Voice search continues to put pressure on marketers from larger brands to rethink strategies to connect with consumers.
“Where do I begin?” remains one of the most common questions among marketers interested in voice search campaigns, says James McCrae, director of digital and brand strategy at agency Blue Fountain Media.
“It’s a nice to have strategy, not a need to have,” McCrae said. “So we’re hearing more interest from larger brands vs. smaller ones.”
At this time smaller brands just can’t justify the cost, he said. Most brands will have an innovation team within their company that wants to work with Blue Fountain Media’s innovation team.
Blue Fountain Media also has a Moonshot division supported by about 20 of the 100 employees at the media agency. The group focuses on emerging technologies such as voice search on smart speakers like Amazon Echo and Google Home, as well as smartphone assistants and internet connected devices that do not have screens.
McCrae says some campaigns should focus on games to entertain, while others might want to focus on functions like the ability to purchase products. About 80% of CPG shoppers say searches--text and voice--made on mobile devices impact their purchase decisions, according to research from Think With Google.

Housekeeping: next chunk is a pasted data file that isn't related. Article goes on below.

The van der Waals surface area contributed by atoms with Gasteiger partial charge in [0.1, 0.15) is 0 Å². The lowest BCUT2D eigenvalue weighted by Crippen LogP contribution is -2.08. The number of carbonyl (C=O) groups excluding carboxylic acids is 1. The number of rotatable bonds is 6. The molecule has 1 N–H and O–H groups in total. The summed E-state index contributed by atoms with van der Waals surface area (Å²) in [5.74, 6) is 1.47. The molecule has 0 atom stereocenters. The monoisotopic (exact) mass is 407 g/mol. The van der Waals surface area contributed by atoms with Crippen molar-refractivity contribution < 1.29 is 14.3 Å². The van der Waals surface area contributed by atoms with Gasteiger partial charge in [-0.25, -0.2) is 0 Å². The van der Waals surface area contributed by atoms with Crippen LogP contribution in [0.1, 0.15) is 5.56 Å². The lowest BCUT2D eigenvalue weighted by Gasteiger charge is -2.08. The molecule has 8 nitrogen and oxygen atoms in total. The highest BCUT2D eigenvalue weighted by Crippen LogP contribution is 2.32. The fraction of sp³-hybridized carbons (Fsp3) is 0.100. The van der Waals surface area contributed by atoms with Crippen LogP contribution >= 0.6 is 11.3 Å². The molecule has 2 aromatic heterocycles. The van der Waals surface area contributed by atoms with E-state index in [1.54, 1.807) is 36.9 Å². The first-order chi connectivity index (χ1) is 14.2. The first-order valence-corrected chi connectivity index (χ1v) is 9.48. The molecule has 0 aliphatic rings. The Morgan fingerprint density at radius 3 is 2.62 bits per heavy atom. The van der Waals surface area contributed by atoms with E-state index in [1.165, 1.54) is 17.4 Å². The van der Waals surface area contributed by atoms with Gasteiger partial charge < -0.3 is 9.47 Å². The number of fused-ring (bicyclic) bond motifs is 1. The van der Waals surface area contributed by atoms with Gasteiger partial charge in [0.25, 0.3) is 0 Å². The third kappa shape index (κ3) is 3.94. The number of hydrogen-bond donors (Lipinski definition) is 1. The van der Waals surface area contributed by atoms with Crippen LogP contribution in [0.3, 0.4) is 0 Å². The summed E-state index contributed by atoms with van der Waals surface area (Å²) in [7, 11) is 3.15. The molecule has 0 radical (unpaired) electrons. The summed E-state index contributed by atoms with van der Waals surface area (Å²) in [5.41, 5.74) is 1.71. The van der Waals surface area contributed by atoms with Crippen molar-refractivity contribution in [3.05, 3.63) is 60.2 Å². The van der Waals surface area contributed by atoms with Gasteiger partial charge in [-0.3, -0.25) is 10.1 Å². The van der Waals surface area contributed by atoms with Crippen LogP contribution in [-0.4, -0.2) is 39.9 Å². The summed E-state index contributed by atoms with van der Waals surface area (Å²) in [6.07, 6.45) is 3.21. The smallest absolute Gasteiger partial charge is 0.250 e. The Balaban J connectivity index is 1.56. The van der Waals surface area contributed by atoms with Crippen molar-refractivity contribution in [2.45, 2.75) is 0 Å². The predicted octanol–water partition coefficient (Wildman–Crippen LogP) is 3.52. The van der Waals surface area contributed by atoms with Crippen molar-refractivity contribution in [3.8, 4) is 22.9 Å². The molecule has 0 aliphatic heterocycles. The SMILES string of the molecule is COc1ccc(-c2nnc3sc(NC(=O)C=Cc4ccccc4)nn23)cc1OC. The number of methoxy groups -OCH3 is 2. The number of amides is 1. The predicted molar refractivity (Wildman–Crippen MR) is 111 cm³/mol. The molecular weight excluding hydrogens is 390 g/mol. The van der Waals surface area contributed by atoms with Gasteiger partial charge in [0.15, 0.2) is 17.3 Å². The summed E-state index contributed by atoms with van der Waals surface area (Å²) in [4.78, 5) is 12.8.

For instance, one large consumer product goods company with multiple food brands is working with the agency to develop a variety of skills for Amazon Alexa and Google Home. One brand wants to use voice as a conversational interface to help consumers determine the perfect recipes for meals.
Another brand offers a snack, so it aimed its marketing strategy at families taking road trips. In this instance, Blue Fountain Media designed a voice assistant skill based on games for car trips.
McCrae says the search industry is quickly moving into a world where “we go beyond the screen.” Voice is becoming an essential piece of the post-screen digital world. The more rapidly brands can prepare, the better they will be prepared to live in that world when it becomes the norm, he says.